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Friday, January 6, 2017

Dr M: Najib's FDI via land sales like selling S'pore to colonial Britain

Prime Minister Najib Abdul Razak's move to attract Foreign Direct Investment (FDI) by selling Malaysian land is akin to selling Singapore to Great Britain during the colonial era, according to Dr Mahathir Mohamad.
"The result does not benefit us at all. Much of the most valuable land would be owned and occupied by foreigners. They would become foreign land.
"When we sold the Singapore island to the Brits, we must know that Singapore with all its wealth and development has become a foreign country.
"We cannot be proud of its achievement anymore than we can of the development of other countries in the world," said the former prime minister in a blog posting today.
Mahathir said Malaysia's approach to FDI in the past was different as the focus was on attracting foreign manufacturers to create employment and products locally for export.
"FDI solved most of our unemployment problem and enriched the country through industrialisation and inflow of capital. A large amount of the capital was raised domestically.
"But today, Najib's government has given a new definition to FDI.
"He regards foreigners bringing in money to buy land and develop towns and cities where their people would come and stay as foreign direct investment," he added.
One such example, he said, was Forest City in Johor, developed by a China-based company.
"Already thousands of units have been completed and sold to mainland Chinese. Bloomberg reports that 700,000 mainland Chinese would stay there," he claimed.
The said Bloomberg article did not explicitly state that the 700,000 new homes would be occupied by mainland Chinese but it noted that this would be the target market for sales.
The report added that there are some 60 similar projects within Iskandar Malaysia around Johor Bahru which could add another 500,000 homes.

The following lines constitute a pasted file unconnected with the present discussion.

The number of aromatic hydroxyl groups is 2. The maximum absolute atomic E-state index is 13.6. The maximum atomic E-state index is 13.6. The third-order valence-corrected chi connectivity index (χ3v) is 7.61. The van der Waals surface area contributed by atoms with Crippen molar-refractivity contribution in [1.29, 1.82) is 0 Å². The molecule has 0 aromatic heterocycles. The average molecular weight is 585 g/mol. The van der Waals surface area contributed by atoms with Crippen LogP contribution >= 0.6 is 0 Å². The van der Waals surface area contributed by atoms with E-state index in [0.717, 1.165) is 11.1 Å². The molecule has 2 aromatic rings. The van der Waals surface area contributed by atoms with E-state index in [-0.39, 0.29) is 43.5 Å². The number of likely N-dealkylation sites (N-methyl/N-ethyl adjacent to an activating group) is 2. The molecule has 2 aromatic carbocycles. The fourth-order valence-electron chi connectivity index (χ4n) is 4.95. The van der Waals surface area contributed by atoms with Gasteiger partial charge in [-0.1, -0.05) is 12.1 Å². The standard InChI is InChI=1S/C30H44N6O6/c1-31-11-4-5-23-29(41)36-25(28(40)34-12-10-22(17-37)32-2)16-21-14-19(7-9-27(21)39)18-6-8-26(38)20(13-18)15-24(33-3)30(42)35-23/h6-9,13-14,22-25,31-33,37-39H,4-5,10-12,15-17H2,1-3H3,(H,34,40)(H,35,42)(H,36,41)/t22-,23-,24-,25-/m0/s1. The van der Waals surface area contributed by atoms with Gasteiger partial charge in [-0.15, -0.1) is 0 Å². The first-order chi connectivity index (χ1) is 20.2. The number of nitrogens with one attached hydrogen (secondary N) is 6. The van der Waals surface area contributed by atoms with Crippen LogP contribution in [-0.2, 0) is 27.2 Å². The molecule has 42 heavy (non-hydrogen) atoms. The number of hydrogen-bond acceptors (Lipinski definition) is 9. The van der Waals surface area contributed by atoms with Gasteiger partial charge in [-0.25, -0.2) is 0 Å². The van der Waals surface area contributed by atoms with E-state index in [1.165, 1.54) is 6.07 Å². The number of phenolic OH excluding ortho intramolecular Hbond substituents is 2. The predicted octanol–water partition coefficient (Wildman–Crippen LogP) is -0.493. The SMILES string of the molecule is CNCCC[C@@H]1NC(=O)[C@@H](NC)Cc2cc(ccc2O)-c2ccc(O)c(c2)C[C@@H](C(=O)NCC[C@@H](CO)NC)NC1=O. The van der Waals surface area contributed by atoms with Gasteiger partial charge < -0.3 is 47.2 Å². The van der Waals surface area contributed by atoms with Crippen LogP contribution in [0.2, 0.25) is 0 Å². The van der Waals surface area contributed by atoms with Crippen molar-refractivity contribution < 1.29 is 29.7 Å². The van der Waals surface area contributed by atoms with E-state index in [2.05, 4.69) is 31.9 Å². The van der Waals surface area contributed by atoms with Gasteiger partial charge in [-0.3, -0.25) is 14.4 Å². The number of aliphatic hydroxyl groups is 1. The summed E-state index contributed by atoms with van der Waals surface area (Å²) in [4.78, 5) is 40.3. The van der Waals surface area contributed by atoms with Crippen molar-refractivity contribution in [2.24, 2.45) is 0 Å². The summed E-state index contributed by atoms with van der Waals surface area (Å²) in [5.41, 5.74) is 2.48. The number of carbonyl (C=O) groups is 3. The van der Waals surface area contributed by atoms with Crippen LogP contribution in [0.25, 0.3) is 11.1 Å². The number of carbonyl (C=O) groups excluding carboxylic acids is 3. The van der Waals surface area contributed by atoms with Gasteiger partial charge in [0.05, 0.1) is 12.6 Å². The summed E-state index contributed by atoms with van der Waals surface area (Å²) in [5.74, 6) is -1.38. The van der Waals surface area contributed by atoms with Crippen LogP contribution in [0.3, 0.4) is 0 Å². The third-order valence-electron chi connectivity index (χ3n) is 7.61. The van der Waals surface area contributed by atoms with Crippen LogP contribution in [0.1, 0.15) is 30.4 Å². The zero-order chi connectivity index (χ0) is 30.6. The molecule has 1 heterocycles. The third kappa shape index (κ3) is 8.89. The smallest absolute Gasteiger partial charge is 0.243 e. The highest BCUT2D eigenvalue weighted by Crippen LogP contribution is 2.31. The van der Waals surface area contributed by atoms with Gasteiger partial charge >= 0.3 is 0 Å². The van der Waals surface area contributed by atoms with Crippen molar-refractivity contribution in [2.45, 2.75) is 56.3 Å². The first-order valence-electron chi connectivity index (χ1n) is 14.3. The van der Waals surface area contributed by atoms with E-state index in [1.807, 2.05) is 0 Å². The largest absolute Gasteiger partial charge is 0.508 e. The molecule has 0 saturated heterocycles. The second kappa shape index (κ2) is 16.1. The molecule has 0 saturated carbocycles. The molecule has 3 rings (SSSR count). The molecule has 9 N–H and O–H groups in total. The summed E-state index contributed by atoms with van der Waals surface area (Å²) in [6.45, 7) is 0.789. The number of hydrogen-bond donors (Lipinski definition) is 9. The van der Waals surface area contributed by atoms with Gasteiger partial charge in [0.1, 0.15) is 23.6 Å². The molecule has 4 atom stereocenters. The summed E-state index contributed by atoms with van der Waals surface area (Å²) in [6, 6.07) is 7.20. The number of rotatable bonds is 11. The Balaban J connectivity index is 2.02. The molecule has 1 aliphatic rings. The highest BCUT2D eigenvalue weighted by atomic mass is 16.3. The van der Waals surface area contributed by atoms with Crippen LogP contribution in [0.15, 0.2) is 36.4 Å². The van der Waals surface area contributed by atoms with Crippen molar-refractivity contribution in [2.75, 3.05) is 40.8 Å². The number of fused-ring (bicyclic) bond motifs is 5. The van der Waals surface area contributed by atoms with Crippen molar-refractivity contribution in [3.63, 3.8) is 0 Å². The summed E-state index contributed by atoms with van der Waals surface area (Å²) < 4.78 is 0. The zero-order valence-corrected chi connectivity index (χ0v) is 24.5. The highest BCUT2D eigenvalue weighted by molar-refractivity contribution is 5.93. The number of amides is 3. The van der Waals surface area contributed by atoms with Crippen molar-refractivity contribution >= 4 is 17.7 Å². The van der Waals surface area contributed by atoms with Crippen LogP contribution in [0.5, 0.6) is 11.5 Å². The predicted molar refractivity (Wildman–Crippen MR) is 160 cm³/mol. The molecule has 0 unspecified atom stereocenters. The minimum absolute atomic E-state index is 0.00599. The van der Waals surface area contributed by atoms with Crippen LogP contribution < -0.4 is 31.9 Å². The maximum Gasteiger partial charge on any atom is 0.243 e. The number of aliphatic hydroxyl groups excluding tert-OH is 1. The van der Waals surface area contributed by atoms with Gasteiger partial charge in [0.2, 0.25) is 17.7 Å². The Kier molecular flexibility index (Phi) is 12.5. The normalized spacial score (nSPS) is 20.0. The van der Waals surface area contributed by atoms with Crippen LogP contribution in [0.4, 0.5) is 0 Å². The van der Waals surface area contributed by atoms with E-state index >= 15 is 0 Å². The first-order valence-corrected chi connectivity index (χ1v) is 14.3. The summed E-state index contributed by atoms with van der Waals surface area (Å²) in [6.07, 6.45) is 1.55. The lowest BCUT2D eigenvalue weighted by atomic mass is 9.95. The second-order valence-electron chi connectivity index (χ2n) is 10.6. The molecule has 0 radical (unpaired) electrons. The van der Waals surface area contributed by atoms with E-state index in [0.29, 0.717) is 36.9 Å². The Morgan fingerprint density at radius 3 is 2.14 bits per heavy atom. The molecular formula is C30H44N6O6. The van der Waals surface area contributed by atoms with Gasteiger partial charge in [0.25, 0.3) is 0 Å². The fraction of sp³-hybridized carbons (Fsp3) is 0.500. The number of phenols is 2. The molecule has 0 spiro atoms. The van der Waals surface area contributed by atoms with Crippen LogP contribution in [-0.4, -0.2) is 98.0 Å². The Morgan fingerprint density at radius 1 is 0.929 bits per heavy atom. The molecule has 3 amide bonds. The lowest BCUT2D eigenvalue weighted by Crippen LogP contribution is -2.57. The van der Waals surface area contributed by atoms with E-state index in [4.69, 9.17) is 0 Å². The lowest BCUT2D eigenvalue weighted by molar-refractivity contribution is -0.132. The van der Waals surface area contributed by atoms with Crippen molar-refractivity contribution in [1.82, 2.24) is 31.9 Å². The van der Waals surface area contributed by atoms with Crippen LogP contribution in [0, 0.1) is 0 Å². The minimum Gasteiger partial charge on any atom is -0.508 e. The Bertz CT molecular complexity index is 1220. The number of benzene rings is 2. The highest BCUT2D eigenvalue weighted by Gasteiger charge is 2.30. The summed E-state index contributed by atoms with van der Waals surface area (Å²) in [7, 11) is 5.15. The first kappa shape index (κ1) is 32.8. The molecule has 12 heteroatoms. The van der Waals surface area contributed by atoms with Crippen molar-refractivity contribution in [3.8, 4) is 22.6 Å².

"Typically Chinese contractors prefer to bring in their own workers, architects and engineers.
"Few Malaysians would be employed in these projects and few Malaysians would be able to buy the flats being built," said Mahathir.
The former premier claimed that in most countries, foreigners are not allowed to buy land and would only be granted contracts to carry out developments.
However, he said this does not appear to be the case in Malaysia, which he described as "generous".
"Certainly what they build (in other countries) would not be for huge numbers of foreign people to occupy almost exclusively.
"We claim that these foreigners would not stay permanently in the enclaves they develop. We claim they would stay here only for the winter months.
"Can we imagine for nine months these towns and cities would be empty - the shops, flats, offices, hotels, and recreation areas being closed.
"They would become ghost cities and towns. Empty roads and streets. Empty shopping complexes. It is absurd," he added.
Mahathir said Malaysia cannot allow thousands of acres of land to be owned, developed and settled by foreigners.
"If we do that they would literally become foreign enclaves, troublesome for local authorities to manage. Indeed difficult even for the central government to manage," he said.
He added that Malaysians are capable of developing their own lands even though it might not be on a massive scale with huge capital.
Mahathir said further concern was raised when Najib announced he succeeded in securing RM150 billion in FDI during his trip to China in November.
"I am sure that most of this FDI would involve selling land, government and 1MDB's land to pay the debts which everyone knows have been incurred by them.
"We are going to see large chunks of Malaysia being developed by foreign buyers and being occupied by them.
"Eventually, they would demand for citizenship and they would participate in Malaysian politics including in elections.
"Whatever ideology they believe in might change the colour of Malaysian politics," he added.
When that happens, Mahathir said there would be nothing to be proud of even if Malaysia becomes magnificently developed as it would be owned and occupied by foreigners.
In 2014, Malaysiakini highlighted the Forest City project, which is linked to the Johor royal family.
The following year, Malaysiakini highlighted the "enormous" social impact it would have due to foreign population, as stated in its detailed environmental impact assessment (DEIA) report as well as long-term environmental challenges.- Mkini

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